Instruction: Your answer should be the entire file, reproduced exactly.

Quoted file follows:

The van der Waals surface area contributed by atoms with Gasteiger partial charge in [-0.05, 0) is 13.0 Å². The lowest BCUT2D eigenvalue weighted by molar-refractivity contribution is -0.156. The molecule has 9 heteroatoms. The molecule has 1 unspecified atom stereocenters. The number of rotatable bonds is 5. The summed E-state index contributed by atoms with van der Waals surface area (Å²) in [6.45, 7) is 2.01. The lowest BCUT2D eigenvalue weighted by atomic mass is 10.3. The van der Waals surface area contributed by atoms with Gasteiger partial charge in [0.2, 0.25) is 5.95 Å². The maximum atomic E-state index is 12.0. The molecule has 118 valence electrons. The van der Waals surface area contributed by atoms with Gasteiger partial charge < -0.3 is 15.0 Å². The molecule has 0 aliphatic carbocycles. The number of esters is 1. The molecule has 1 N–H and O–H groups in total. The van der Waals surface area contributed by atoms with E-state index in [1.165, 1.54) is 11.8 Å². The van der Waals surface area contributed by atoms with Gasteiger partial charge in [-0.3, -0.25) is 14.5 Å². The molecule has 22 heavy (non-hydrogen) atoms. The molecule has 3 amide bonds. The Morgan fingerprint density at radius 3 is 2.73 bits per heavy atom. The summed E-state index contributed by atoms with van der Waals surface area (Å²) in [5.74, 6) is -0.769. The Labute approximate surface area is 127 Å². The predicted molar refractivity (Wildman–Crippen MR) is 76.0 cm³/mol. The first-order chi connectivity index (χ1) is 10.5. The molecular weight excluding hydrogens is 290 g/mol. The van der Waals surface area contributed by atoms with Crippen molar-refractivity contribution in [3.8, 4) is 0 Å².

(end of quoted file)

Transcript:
The van der Waals surface area contributed by atoms with Gasteiger partial charge in [-0.05, 0) is 13.0 Å². The lowest BCUT2D eigenvalue weighted by molar-refractivity contribution is -0.156. The molecule has 9 heteroatoms. The molecule has 1 unspecified atom stereocenters. The number of rotatable bonds is 5. The summed E-state index contributed by atoms with van der Waals surface area (Å²) in [6.45, 7) is 2.01. The lowest BCUT2D eigenvalue weighted by atomic mass is 10.3. The van der Waals surface area contributed by atoms with Gasteiger partial charge in [0.2, 0.25) is 5.95 Å². The maximum atomic E-state index is 12.0. The molecule has 118 valence electrons. The van der Waals surface area contributed by atoms with Gasteiger partial charge < -0.3 is 15.0 Å². The molecule has 0 aliphatic carbocycles. The number of esters is 1. The molecule has 1 N–H and O–H groups in total. The van der Waals surface area contributed by atoms with E-state index in [1.165, 1.54) is 11.8 Å². The van der Waals surface area contributed by atoms with Gasteiger partial charge in [-0.3, -0.25) is 14.5 Å². The molecule has 22 heavy (non-hydrogen) atoms. The molecule has 3 amide bonds. The Morgan fingerprint density at radius 3 is 2.73 bits per heavy atom. The summed E-state index contributed by atoms with van der Waals surface area (Å²) in [5.74, 6) is -0.769. The Labute approximate surface area is 127 Å². The predicted molar refractivity (Wildman–Crippen MR) is 76.0 cm³/mol. The first-order chi connectivity index (χ1) is 10.5. The molecular weight excluding hydrogens is 290 g/mol. The van der Waals surface area contributed by atoms with Crippen molar-refractivity contribution in [3.8, 4) is 0 Å².